ONC kicks off blockchain challenge
"Blockchain is here – and it's going to save everything," blared an article this week in the Guardian. The Office of the National Coordinator for Health IT also sees an opportunity in blockchain for healthcare. ONC, in fact, has launched a contest to find ways to apply the bitcoin-derived database principles to spur interoperability and cybersecurity.
The challenge, titled "Blockchain and Its Emerging Role in Healthcare and Health-related Research," is looking to explore ways blockchain could be efficiently deployed in clinical settings.
Specifically, contestants should should discuss how its cryptography fundamentals can help drive the data-exchange imperatives outlined in ONC's Nationwide Interoperability Roadmap, patient-centered outcomes research, precision medicine and other healthcare needs.
ONC’s aim is to "discuss the effectiveness of the solution and the solutions ability to function in the real world. This discussion may include information regarding meeting privacy and security standards, implementation and potential performance issues, and cost implications. Risk analysis and mitigation would be appropriate to include here as well."
Blockchain, first developed in 2008 to track bitcoin transactions and protect their integrity by preventing revision or tampering, has shown itself to have applications beyond cryptocurrency.
The structure, which can be timed-stamped and signed with a private key as a security protection, has several potential uses in healthcare, according to ONC: digital signatures, computable enforcement of policies ("smart contracts"), management of IoT devices, distributed encrypted storage and more.
There's been no shortage of hype about bitcoin these past few years, but now it's "starting to look less important than the engine that drives it – the blockchain," the Guardian reported. "It was created to solve a problem that had been puzzling digital activists for decades: how to create digital property without a central authority keeping track of who owns what.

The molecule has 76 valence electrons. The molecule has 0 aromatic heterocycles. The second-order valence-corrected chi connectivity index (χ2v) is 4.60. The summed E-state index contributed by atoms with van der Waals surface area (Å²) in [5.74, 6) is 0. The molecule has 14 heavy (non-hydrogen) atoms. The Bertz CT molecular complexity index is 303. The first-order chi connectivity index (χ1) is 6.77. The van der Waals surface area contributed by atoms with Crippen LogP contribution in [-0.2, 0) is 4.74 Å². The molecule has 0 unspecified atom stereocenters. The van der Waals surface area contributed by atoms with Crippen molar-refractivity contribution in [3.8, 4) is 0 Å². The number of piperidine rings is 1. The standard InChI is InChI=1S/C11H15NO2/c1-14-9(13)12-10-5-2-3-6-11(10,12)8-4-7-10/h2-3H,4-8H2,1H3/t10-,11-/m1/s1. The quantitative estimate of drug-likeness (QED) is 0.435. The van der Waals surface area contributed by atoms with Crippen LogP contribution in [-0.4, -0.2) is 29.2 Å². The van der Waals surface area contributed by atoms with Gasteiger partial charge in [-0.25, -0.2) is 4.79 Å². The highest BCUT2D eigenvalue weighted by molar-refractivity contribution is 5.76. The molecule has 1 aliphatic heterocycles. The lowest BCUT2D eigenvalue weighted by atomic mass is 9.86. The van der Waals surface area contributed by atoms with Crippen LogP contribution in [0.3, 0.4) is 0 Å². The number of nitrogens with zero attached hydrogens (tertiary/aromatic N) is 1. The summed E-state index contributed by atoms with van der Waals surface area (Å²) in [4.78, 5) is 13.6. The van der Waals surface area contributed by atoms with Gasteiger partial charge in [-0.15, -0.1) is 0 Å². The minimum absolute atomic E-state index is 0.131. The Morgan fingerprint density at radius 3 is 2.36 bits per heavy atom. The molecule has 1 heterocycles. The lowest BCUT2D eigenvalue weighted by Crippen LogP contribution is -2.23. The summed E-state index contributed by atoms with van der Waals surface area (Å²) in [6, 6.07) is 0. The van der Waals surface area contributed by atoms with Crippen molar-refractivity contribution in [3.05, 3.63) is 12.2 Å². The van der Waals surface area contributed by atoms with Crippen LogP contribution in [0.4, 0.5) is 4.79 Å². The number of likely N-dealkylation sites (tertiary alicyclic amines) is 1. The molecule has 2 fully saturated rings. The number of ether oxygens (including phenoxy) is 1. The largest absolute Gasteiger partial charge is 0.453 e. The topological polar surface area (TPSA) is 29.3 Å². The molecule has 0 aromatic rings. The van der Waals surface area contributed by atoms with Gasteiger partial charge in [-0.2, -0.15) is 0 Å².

With a decentralized digital ledger keeping track of transactions, their "accuracy guaranteed through the combined honesty of the entire network," according to the Guardian, the "core of the idea is to get computers burning energy in order to prove that they are trustworthy, and stamping that trust on the 'blocks' of recorded transactions. You could still lie to the network – but you'd need to burn more energy doing so than every honest participant, combined."
According to notice posted by the U.S. Department of Health and Human Services for the ONC challenge, "proponents of blockchain suggest that it could be used to address concerns regarding the privacy, security and the scalability of health records."
Critics, meanwhile, counter that it takes "enormous processing power and specialized equipment that far exceeds the benefits. Although most would acknowledge blockchain's potential it is still evolving and maturing, especially with respect to its applicability to the healthcare."
The submission period for ONC's challenge is open until July 29, and winners will be announced August 20.